Strategic focus

It is easy for companies to underestimate the changes required to make HR
more strategically focused, says Alan Bailey, head of business process
outsourcing at Xchanging HR Services. HR departments will be used to managing
resources, not to thinking about what services they want, and senior management
may not have been trained to think about strategy.

Bailey says: "HR directors might need senior coaching and training in
strategic issues – or a company might actually decide it needs a different
person to do that role."

To hone its in-house HR strategic skills, BAE is sending 70 of its top 100
senior HR specialists to the University of Michigan (UoM) to develop strategic
skills and knowledge.

Suppliers are working harder than ever to convince their audience of the
merits of outsourcing, and to show that they provide a good service and high
standards of technology, as well as proving the business case for outsourcing.
But given the market’s continued wariness, suppliers are also becoming more
flexible in their approach and with their product.

As Vernon points out: "It’s not all about the organisations with 25,000
employees, but those with 5,000 employees. There are a few providers operating
in that smaller market but the problem in both is to provide a business model
that works effectively for both client and provider. You need to drive the
business case for both organisations."

Xchanging appreciates that some companies will want to start small and grow,
and it is focusing on offering transactional services as well as an HR advisory
service. Oracle is another provider helping clients to outsource their business
systems side initially, and then encouraging them to consider other HR services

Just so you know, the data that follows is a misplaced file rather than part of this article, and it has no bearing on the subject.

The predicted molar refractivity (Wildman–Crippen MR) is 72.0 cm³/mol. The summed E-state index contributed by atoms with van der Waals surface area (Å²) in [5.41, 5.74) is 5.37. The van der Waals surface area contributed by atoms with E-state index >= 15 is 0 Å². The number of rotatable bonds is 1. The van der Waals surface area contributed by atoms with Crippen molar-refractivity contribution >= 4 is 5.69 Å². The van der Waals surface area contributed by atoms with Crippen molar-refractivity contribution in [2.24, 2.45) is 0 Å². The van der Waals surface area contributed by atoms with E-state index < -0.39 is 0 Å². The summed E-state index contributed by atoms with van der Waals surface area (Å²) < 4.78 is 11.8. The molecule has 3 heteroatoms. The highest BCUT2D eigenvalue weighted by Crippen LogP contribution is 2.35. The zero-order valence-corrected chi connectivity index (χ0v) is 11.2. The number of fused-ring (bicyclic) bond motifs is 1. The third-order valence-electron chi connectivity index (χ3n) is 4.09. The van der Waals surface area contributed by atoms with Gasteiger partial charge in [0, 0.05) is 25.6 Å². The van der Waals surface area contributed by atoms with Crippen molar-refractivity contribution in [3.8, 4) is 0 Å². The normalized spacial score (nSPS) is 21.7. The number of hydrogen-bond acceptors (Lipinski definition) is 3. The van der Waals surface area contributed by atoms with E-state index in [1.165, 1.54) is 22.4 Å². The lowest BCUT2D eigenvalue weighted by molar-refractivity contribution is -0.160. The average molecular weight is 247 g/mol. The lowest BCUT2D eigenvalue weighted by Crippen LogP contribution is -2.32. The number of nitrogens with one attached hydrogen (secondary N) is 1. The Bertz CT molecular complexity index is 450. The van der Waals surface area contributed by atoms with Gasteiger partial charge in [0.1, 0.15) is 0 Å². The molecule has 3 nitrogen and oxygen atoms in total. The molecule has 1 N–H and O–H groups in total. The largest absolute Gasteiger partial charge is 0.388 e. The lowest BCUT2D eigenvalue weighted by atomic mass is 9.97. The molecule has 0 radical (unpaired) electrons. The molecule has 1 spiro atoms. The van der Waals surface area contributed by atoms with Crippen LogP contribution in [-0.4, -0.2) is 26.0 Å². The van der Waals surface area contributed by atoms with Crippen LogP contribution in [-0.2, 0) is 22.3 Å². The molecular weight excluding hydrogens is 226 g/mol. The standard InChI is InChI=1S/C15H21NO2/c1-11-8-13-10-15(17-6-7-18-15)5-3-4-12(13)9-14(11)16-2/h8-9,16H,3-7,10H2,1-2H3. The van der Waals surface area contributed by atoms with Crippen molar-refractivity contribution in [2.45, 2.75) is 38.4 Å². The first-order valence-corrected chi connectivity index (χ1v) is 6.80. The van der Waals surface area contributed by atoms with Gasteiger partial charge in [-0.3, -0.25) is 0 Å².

further down the line.

At this level, providers can offer many skills and resources that companies
might not have in-house. Sharon Douglas, HR director of outsourcing provider
Ceridian Centrefile, says: "Employers need to understand the true value of
outsourcing – it is not just about cost reduction but having access to world
class resources and knowledge."

Outsourcers can also offer reliability and predictability, coping with the
peaks and troughs in the business.

And far from having a negative effect on strategic development, she says
that outsourcing can play a crucial role. The starting point is to understand
the value of HR, says Douglas.

"What we have to do in the outsourcing business is to talk about
outsourcing at a strategic level – from the processes around recruitment to
performance management and training and reward."

Understanding how HR impacts on the bottom line will help organisations to
understand the benefits of outsourcing. Hesketh says: "Board rooms are
only just starting to look at the HR function and are starting to ask some very
serious questions about bottom line productivity from HR. That is making HR
more performance-oriented."

And, he adds: "Organisations that want to think seriously about added
value from HR, and whether they are getting a good return on their investment
from HR, should look at outsourcing."

Despite the difficulties experienced in the last few years, suppliers are,
on the whole, optimistic about the long-term trends in outsourcing. Bailey
suggests that a handful of FTSE 250 companies will embark on outsourcing
relationships this year. But by the latter end of next year, he predicts a
rapid rise in the number of organisations wanting to outsource.